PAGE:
My friend here in the Sacramento area is considering getting hens and asked for advice. Apparently keeping hens alive for almost 4 years qualifies me to give advice. And somehow I thought it might be interesting blog reading. If not, here's a blog I've been enjoying lately.
We purchased day old chicks via mail order from Murray McMurray hatchery. Their minimums are really high and if our experience is any indication their sexing is inconsistent (several roosters in our supposedly sexed batch of ladies) so unless you need a lot of hens I'd buy chicks locally at Western Feed. During the spring they have day old chicks in the store with certain breeds certain weeks.
We got the "mixed fancy" pack from McMurray but if I were starting again I'd go for solid layers rather than "fancy" hens. I've heard Rhode Islands are good. Even better I'd get Americauna (the ones they lay green eggs). Our neighbor's Americauna lays in our yard all the time. She's a lovely hen and the eggs are gorgeous.
If you don't have much space (or even if you do) I think 3 hens is plenty. Two might even be plenty. But I might purchase 3-4 day old hens to account for, well, attrition. We started with 8 chicks. Lost one at a few days old (she seemed unwell when she arrived). One turned out to be a rooster and left via Craigslist. We had 6 hens for quite a while until one died. Five seems to be plenty for us. I'd love to buy some green egg layers but you have to buy them in pairs and I don't want seven hens. And I'm a touch worried about integrating new ladies into the pecking order (it's real, pecking order, and it's changed over time.)
Amy The nice hen. She's been sweet since she was a little chick. She even lets Oscar pet her. The "puff heads" lay white eggs.
Our neighbor has hens and was very clear that we'd need a coop that we could securely close or we'd lose hens to raccoons. I've seen raccoons in the neighborhood but we never lock the coop and have never lost a hen to predation. Our coop is quite tall with a branch where 4 out of 5 hens roost. It has nice little nesting boxes which are used inconsistently at best. In a future coop I wouldn't bother with nesting boxes. We spread straw in the bottom of the coop and I change it once a week (a bale is about $7 at Western Feed and lasts several months if we keep it dry)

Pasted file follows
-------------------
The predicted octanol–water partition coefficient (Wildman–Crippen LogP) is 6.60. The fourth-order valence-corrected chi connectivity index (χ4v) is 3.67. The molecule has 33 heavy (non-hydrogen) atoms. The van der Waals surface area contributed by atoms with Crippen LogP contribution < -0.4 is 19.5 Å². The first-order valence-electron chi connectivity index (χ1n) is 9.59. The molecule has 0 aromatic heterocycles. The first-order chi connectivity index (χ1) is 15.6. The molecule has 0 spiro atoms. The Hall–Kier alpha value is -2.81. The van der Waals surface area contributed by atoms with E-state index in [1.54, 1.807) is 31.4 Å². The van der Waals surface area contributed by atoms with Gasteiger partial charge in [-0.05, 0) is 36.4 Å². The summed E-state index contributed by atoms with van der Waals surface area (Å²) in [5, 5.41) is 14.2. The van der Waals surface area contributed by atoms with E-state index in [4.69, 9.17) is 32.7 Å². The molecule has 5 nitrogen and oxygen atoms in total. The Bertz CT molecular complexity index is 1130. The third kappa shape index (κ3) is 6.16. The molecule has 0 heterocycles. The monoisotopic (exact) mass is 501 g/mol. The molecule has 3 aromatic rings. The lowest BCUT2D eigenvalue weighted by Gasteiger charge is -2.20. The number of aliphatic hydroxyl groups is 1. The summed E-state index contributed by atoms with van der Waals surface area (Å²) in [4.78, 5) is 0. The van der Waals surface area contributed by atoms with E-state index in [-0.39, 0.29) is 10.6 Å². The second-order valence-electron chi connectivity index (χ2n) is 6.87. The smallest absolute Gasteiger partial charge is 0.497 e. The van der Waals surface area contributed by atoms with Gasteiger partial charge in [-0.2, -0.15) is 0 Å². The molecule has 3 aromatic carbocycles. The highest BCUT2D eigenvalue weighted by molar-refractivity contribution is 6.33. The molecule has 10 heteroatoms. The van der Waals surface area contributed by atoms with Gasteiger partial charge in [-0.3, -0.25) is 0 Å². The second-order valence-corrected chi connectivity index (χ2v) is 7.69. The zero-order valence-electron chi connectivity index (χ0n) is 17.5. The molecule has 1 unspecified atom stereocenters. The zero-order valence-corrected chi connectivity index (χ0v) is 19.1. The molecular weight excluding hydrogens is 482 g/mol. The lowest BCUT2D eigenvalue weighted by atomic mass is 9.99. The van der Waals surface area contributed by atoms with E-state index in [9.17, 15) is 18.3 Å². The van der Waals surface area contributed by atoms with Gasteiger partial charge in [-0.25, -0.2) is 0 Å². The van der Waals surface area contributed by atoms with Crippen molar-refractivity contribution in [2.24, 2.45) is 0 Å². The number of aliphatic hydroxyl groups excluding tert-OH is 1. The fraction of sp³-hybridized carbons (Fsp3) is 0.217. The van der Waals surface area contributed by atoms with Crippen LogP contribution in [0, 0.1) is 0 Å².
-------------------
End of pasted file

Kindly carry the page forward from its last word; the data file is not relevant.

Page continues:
Sunshine The stupid hen. I think she's more blind than stupid but she's low on the pecking order and with good reason.
Our hens have the coop and a mostly enclosed run but now the enclosed run is open to a larger, open run which includes the compost heap. They love to eat the veggie scraps thrown out for compost and the poopy straw makes great compost as well. Not surprisingly we have at least one rat that lives under the coop. It's the back corner of the yard so I'm not bothered but compost+hen food and water+sheltering coop is pretty much a rat mecca so....if you're solidly anti-rat hens (or compost) might not be for you.
Lemony a.k.a. BOB (big orange bird). Our gentle giant. She's so soft and pretty nice and lays nice brown eggs. But her fancy fluffy feathers catch her poop (and create disgusting mats of poop) and since I hate trimming poop crusted feathers I'd say skip the fluffy breeds.
Assuming you have some place for grown hens to sleep (a coop) and run around (that isn't your entire yard--they poop everywhere and eat everything) there isn't much more you need. We have a metal hanging water can and a metal feed hanging thing (both from Western Feed) and we buy them a 50 pound bag of chicken crumbles every few weeks (they don't like the pellets). When they're babies you need the little plastic baby water thing and feeder and a box and warming light but those are cheap.
We don't provide artificial light in the winter so the girls stop laying in the fall and start again in Spring. April started laying about a week ago and I assume the other girls will start again soon. When they're laying we check eggs every day but in the winter we check food and water every day or two (or three). They don't need a lot of maintenance as long as they have water.
It's nice not having to buy eggs all spring and summer but honestly I was sort of getting tired of having chickens. Until Oscar grew up a little and renewed my enjoyment of them as pets. He LOVES to watch them and regularly asks to see the "bawk bawks." He'll sit on the fence (with me holding him!) for a long, long time watching them. And now he can open the latch and get into the run to see them himself. So cute! I guess we'll be keeping the hens ;)